Thursday, 05 January 2012 18:37
"We are leading the Arab League to reaching the position that they have
failed in protecting people in Syria," he said. "But we still want
the Arab League to make the calls and take the initiative, so we are pushing
them to call for a UN Security Council resolution."
Arab League ministers are due to meet in Cairo on Saturday to decide whether
or not to allow the observer mission to continue. Hamad bin Jassem al-Thani,
the Qatari minister who leads the League's Syria steering committee,
acknowledged yesterday that the observer mission had made "mistakes"
but there were growing signs that the monitors would be given a reprieve.
Although the League has threatened to refer Syria to the Security Council if
Mr Assad is shown not to have ended the violence against his own people, it
is far from clear whether it has the collective will to do so.
And while a resolution with Arab backing would make it harder for Russia and
China to continue backing Syria at the UN, there are also doubts whether
Western powers have the appetite to do anything more than impose sanctions
Mr Ghalioun insisted that the opposition only needed limited military
assistance, calling for the creation of a "safe zone" in and
around the restive of Idlib, close to the Turkish border where the rebel
Free Syrian Army has its headquarters.
Although such a haven would require protection from the skies, a mission on
the scale of Libya need not be undertaken, he claimed.
"We don't have to destroy all the Syrian airforce," he said. "You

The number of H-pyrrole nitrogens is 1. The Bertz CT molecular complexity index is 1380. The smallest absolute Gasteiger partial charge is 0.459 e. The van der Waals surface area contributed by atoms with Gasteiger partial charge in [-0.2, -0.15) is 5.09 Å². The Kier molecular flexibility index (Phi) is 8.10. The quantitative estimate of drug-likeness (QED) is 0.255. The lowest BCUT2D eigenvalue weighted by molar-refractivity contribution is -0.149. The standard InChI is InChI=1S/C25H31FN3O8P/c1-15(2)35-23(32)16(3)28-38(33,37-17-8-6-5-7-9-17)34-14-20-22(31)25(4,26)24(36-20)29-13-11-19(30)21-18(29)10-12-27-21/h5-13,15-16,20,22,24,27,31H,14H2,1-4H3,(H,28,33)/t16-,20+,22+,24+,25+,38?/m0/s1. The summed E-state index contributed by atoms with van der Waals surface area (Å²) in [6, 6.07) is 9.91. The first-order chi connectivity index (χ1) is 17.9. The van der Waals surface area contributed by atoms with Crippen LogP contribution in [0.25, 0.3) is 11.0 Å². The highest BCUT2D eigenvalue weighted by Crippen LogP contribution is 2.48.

only need to secure a specific zone and this can be done without damaging
the whole defences of the country.
"We believe that a safe zone will encourage battalions and armies of the
regime to defect and take the side of the revolution. This would topple the
balance of power in the favour of the revolution."
A limited operation on the scale proposed by Mr Ghalioun is likely to rule out
American involvement because US rules of engagement dictate that a no-fly
zone can only be mounted over a territory where potentially hostile air
defences have first been neutralised. Mr Ghalioun's call for a no-fly zone
represents a major policy reversal. In an attempt to unite with domestic
dissident groups, the Syrian National Council, which is dominated by exiles
like Mr Ghalioun, agreed last week to drop calls for non-Arab military
But he changed his mind after protesters on the streets of Syrian cities
denounced the compromise.
Western powers have grown frustrated by divisions within the Syrian
opposition. Belgium's foreign minister, Didier Reynders, held talks with
rival opposition groups yesterday to seek to mend a rift that, he warned,
was "playing into the hands of the Syrian regime."
Despite the frustration, Mr Ghalioun has won widespread praise in Western
capitals after pledging that a post-Assad government would end military ties
with Iran and end Syria's policy of providing arms and financing to Hamas
and Hizbollah, the anti-Israel Islamist groups.